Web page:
General information about Brazil INFOBRA

Brazil, officially the Federative Republic of Brazil is the largest country in both South America and the Latin American region. It is the world's fifth largest country, both by geographical area and by population.

Bounded by the Atlantic Ocean on the east, Brazil has a coastline of 7491km/4.655mi. It is bordered on the north by Venezuela, Guyana, Suriname and the French overseas region of French Guiana; on the northwest by Colombia; on the west by Bolivia and Peru; on the southwest by Argentina and Paraguay and on the south by Uruguay. Brazil is one of 17 mega diverse countries, home to a variety of wildlife, natural environments, and extensive natural resources in a variety of protected habitats.

Time zone: The time zones are UTC/GMT -2 hours, -3 hours, -4 hours and -5 hours.

International calling code: +55

Currency: In Brazil the local currency is the Brazilian Real (BRL). The Brazilian Real is fairly easily found outside Brazil but both U$D or €uro can be changed easily (be careful not to bring bills that are in some way damaged) or use your credit card to withdraw cash.

Security: Brazil has a reputation of having a high crime rate but with common sense you should not have any problems. Like anywhere, wherever there are tourists there are pickpockets. Stay alert and do not let your bags and valuables unattended. Make copies of your documents (passports, insurance information etc.) before you leave and keep them apart from the originals. Keep important documents in the hotel safes (where available) and only carry small amounts of cash (local currency) with you on tours.

Shopping: Brazil is a shopping paradise - especially swim suit fashion! Shoes, casual wear and jewellery are usually also cheaper. Apart from that Brazil offers a great variety of arts and handicrafts of different materials – each region with their own specialities.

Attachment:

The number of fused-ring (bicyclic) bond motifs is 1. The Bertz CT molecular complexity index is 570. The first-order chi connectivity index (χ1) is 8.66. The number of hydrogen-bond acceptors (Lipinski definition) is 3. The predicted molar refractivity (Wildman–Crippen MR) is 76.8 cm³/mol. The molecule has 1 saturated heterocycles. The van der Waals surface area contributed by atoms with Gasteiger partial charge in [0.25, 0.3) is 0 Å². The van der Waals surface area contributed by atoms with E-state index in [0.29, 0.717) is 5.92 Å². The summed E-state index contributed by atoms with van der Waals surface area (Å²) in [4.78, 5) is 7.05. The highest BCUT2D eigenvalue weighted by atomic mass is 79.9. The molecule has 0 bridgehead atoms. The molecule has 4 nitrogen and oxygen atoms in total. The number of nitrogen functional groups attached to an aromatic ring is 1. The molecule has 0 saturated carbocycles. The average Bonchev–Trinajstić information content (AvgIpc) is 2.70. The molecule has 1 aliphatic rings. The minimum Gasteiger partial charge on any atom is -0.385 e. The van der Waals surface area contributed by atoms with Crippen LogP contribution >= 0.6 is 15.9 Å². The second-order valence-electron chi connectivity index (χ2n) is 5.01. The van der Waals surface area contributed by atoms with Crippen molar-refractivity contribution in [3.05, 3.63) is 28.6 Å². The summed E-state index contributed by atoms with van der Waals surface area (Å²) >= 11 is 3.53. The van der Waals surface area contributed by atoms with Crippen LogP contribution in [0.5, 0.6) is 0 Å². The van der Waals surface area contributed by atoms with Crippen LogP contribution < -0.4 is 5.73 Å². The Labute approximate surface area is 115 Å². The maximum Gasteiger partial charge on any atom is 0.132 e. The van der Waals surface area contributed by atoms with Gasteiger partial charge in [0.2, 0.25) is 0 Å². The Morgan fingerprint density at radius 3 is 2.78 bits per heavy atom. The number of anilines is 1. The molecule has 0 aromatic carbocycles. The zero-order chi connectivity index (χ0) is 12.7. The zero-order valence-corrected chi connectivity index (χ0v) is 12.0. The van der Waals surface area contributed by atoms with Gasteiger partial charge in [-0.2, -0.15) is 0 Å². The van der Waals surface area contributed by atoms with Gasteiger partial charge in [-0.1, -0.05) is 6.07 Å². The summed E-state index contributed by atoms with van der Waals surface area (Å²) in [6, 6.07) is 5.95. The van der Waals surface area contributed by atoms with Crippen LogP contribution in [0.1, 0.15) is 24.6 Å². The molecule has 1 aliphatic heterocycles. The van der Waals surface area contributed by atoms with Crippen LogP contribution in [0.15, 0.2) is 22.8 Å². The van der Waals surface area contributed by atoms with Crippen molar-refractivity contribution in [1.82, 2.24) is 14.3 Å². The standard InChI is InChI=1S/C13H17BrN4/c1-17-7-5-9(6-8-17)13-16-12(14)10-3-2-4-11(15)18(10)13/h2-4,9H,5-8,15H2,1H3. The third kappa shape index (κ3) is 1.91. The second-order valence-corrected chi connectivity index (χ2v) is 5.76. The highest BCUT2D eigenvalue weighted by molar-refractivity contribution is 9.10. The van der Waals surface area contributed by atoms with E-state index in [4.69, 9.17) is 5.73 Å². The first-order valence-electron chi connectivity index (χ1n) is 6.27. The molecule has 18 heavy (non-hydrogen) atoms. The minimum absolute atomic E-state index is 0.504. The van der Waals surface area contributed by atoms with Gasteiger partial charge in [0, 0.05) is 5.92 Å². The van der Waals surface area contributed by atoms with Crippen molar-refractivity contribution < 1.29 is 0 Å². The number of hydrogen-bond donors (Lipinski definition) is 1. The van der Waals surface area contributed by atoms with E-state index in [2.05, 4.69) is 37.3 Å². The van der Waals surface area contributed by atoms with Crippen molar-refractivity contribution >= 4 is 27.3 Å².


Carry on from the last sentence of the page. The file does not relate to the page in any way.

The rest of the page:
Gastronomy: Because of the size of the country it is difficult to define the Brazilian cuisine but there is definitely a Portuguese influence. The national dish is known as Feijoada, a black bean stew with different kinds of meat. Feijoada is usually served with rice, farofa and orange slices.

Climate: The climate of Brazil comprises a wide range of weather conditions across a large area and varied topography, but most of the country is tropical. According to the Köppen system, Brazil hosts five major climatic subtypes: equatorial, tropical, semiarid, highland tropical, temperate, and subtropical. The different climatic conditions produce environments ranging from equatorial rainforests in the north and semiarid deserts in the northeast, to temperate coniferous forests in the south and tropical savannas in central Brazil. Many regions have starkly different microclimates. An equatorial climate characterizes much of northern Brazil. There is no real dry season, but there are some variations in the period of the year when most rain falls. Temperatures average 25°C/77°F, with more significant temperature variation between night and day than between seasons. Over central Brazil rainfall is more seasonal, characteristic of a savannah climate. This region is as extensive as the Amazon basin but has a very different climate as it lies farther south at a higher altitude. In the interior northeast, seasonal rainfall is even more extreme. The semiarid climatic region generally receives less than 800 millimetres (31.5 in) of rain, most of which generally falls in a period of three to five months of the year and occasionally less than this, creating long periods of drought. Brazil's 1877–78 Grande Seca (Great Drought), the most severe ever recorded in Brazil, caused approximately half a million deaths. South of Bahia, near São Paulo, the distribution of rainfall changes, with rain falling throughout the year. The south enjoys temperate conditions, with cool winters and average annual temperatures not exceeding 18°C/64.4°F; winter frosts are quite common, with occasional snowfall in the higher areas.

Last but not least...: The unforeseen happens – and nowhere more than in South America - your flight might be late or the bus brakes down! Remember that life works at a different pace here, and people do not have the same sense of timekeeping as at home - people do not expect you to be on time! Try to accept this as part of the charm of travelling in a relaxed country. We always include extra time to allow for these things, sometimes too much and sometimes not enough; in both cases we try to ensure that you have a great trip.

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